What Da Cover Says: “For years my life had been a string of temporary work in factories and call centres or unemployed. Approaching 30 and disillusioned with life in Glasgow, I sold everything I had and left for a new life in a remote fishing village in Japan. I knew nothing of the language or the strange new land that I would call home for the next seven years. Fish Town is an eye-opening true story that paints the reality of living in Japan as an outsider.”
John’s debut memoir, written entirely on his phone, reads like a book of poetry or perhaps a long text message. This gifted writer captures the experience of a Scottish man living in Japan – with humour, wit, honesty, and by all means without an ounce of political correctness.
What I Says: I have enjoyed this unique memoir, the prose lives somewhere between poetry and random thoughts/memories that have been written down on scraps of paper. The whole book was actually written on a phone….imagine to size of his thumb muscles after this impressive feat. John Gerard Fagan (JGF) had got all the qualifications you are told you need to succeed in life and finds himself at a crossroads in his life, unable to get a job, factory work and call centres seem to be the only options he decides to go for the extreme option by moving to Japan to teach English….without knowing any Japanese.
JGF shares the culture shock he goes through, the mistakes he makes, the creepy perverts he notices, the utter $@!^”‘s he meets that try to get him in trouble at the schools and the wide range of alcohol he consumes. He meets a lot of fellow travellers trying to do the same thing as him, some hang in there and some are unable to cut it and head off home. This has to be one of the loneliest memoirs I’ve read, he is at his lowest when trapped in a town with nobody to talk to and the poems are full of that angst, but just when it starts to get you down JGF meets a friend and life is good, his humour kicks back in and even his accent starts to appear again.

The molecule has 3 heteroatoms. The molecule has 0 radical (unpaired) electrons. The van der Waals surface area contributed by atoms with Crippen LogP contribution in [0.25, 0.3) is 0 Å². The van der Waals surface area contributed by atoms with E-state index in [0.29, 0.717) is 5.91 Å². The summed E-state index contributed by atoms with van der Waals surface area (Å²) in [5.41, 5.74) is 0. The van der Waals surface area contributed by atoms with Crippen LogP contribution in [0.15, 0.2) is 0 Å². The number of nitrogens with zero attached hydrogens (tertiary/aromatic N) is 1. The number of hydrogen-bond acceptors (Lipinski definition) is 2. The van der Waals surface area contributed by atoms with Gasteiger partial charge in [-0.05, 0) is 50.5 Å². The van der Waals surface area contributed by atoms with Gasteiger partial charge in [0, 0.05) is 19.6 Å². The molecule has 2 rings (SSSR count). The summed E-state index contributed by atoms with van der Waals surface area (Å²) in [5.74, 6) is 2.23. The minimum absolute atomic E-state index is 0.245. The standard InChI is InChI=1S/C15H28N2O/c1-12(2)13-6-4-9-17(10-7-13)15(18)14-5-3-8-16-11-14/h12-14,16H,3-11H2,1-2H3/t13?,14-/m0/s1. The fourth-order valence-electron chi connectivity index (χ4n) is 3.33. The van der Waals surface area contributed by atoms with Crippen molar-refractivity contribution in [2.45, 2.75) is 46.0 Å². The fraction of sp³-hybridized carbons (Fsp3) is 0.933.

I liked the balance of life in Japan that JGF shows us in this collection, so many books I’ve read only seem to share the polite and generous side of the people, JGF see’s the darker side of life, suicide, drunkenness, perverts, racism and the stressful lives of the salarymen, it was a bit of an eye opener for me. One of the most interesting subjects covered was home-sickness, I liked how it seamlessly moves from pining for Scotland to missing Japan once JGF decides to return home, you almost don’t realise that transition has happened.
Highlight of the collection was right near the end of the book “everyone else hasn’t a chance” a wonderful uplifting poem to finish off the book. Brilliant.